Madeline Terbasket, aka Rez Daddy, is a Syilx, Ho-chunk and Anishinaabe performer who uses burlesque and drag to safely express their sexuality as a Two-Spirit person. Photo submitted by Madeline Terbasket.

Madeline Terbasket, aka Rez Daddy, is a Syilx, Ho-chunk and Anishinaabe performer who uses burlesque and drag to safely express their sexuality as a Two-Spirit person. Photo submitted by Madeline Terbasket.

Rez Daddy take on ‘pandemic blues’ as part of South Okanagan Similkameen Pride

The event is scheduled to take place via Zoom on June 16 at 7 p.m.

By Kelsie Kilawna, Local Journalism Initiative Reporter

THE DISCOURSE

In these times of heaviness and grief, Madeline Terbasket, who is also known by their drag name, Rez Daddy, plans to bring good medicine in an upcoming drag and burlesque show. Organized by the South Okanagan Similkameen Pride Society (SOSPS) as part of Pride month, Swallow Your Pride is an Indigiqueer, Two-Spirit burlesque and drag show for folks over 18. The event is scheduled to take place via Zoom on June 16 at 7 p.m.

“We wanted to do the Swallow Your Pride event because it’s also National Indigenous History month, so we wanted it to be a Two-Spirit, Indigiqueer event and I’m just so excited for the line-up,” Rez Daddy tells IndigiNews over the phone.

“I was not sure about promoting it because everyone is in mourning,” they say. “But I think love and laughter is really healing for people and I still think we should celebrate Pride month because it’s really important.”

The event’s line-up features five Indigiqueer and Two-Spirit kin: “Lynx Chase, Eddi Licious, Stone E. Rivers, Rose Parks, Lou Lou la Duchesse de Riere, and myself,” says Rez Daddy.

After falling in love with the art as a youth, Rez Daddy says they first got into burlesque in 2017, through the Screaming Chicken Theatrical Society in the unceded territory of the xʷməθkʷəy̓əm (Musqueam), Skwxwu7mesh (Squamish), and səl̓ilwətaɁɬ / sel̓il̓witulh (Tsleil-Waututh) nations.

They went on tour shortly after completing the program, performing in burlesque shows throughout many territories. Then, in 2020 just before COVID-19 swept the globe, they released their drag identity “Rez Daddy” to the world.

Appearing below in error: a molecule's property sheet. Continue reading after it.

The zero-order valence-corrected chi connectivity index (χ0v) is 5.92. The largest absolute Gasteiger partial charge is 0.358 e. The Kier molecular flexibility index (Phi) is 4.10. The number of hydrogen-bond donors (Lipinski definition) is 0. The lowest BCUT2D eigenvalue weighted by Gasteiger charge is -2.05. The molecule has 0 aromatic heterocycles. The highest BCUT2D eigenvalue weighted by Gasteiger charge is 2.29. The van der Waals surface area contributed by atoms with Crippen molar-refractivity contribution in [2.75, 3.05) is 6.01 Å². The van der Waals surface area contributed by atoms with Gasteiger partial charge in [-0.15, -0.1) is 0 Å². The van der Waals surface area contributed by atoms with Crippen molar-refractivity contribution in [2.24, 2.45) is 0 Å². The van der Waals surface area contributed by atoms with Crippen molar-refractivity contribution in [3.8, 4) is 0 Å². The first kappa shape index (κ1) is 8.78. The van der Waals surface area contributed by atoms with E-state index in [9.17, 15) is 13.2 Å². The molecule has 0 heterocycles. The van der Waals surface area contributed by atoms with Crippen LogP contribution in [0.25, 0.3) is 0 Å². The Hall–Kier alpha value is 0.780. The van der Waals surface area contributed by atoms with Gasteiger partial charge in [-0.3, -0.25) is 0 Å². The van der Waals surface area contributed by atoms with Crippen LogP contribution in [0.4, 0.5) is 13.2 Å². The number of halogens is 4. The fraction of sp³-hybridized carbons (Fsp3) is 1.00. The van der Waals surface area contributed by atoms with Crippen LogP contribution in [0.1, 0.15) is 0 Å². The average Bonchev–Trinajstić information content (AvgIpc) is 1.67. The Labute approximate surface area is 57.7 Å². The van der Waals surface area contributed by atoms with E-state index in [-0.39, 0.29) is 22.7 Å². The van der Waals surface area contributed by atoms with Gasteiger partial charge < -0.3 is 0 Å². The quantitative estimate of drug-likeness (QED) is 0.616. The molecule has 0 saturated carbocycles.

Ever since they’ve been utilizing both drag and burlesque to express themselves.

“My signature burlesque act is `Water Spirit’s Retribution’ and it’s about what water would do to you after taking it for granted for so long,” they say.

As for their drag performance, they embody their inner Rez Daddy.

“A lot of people still clock me as female all the time, so Rez Daddy helps me express my masculine side, and to feel that power and energy,” says the self-described “sensation from the Syilx Nation.”

Rez Daddy says reclaiming their sexuality through the art of drag and burlesque has been a beautiful way to connect with themselves and raise their confidence, as well as take back what’s been taken.

“I am so much more in touch with my body and that makes me so much more in touch with the land because I’m part of the land and all of creation,” says Rez Daddy, who also goes by the name “Mother Girth.”

“I think with residential `schools’ and colonization, our sexualities have been so deeply affected, so it has helped me to access my sexuality in a way that’s safe and isn’t overwhelming.”

As part of South Okanagan Similkameen Pride, their upcoming show will explore “Rez Daddy’s pandemic blues,” they say.

“It’s about what’s going on in Rez Daddy’s head when the pandemic hits and he’s run out of lotion and has no Aunties in his phone texting him back, and he’s in the deep end,” they say with a roaring laugh — like a “skim-freakin-xist” (black freakin’ bear).

They hope people tune into the free show to witness people expressing their true diverse selves, they say.

“I want us to just be seen as we are, as badass Two-Spirit, Indigiqueer people, and I hope that people have fun.”

“Swallow Your Pride” isn’t the only event planned for South Okanagan Similkameen Pride. On June 28 at 7 p.m., people can check out “Two Spirit Stories,” a virtual panel. Registration and ticket information for these events is available on the SOSPS website.

Rez Daddy explains that a big part of their role, as they see it, is to support youth to embrace and feel safer in their own identities.

“My hope for the future is that Indigenous Peoples, and our communities, become less homophobic, and we can accept our queer kin more. What’s really important to me is making a future where Indigenous youth are able to be who they are, and be loved unconditionally and truly unconditionally,” says Rez Daddy.

READ MORE: Task force shares ideas to help Canadian sports associations be more LGBTQ-inclusive

READ MORE: Penticton city by-election candidate thanks person who vandalized election sign

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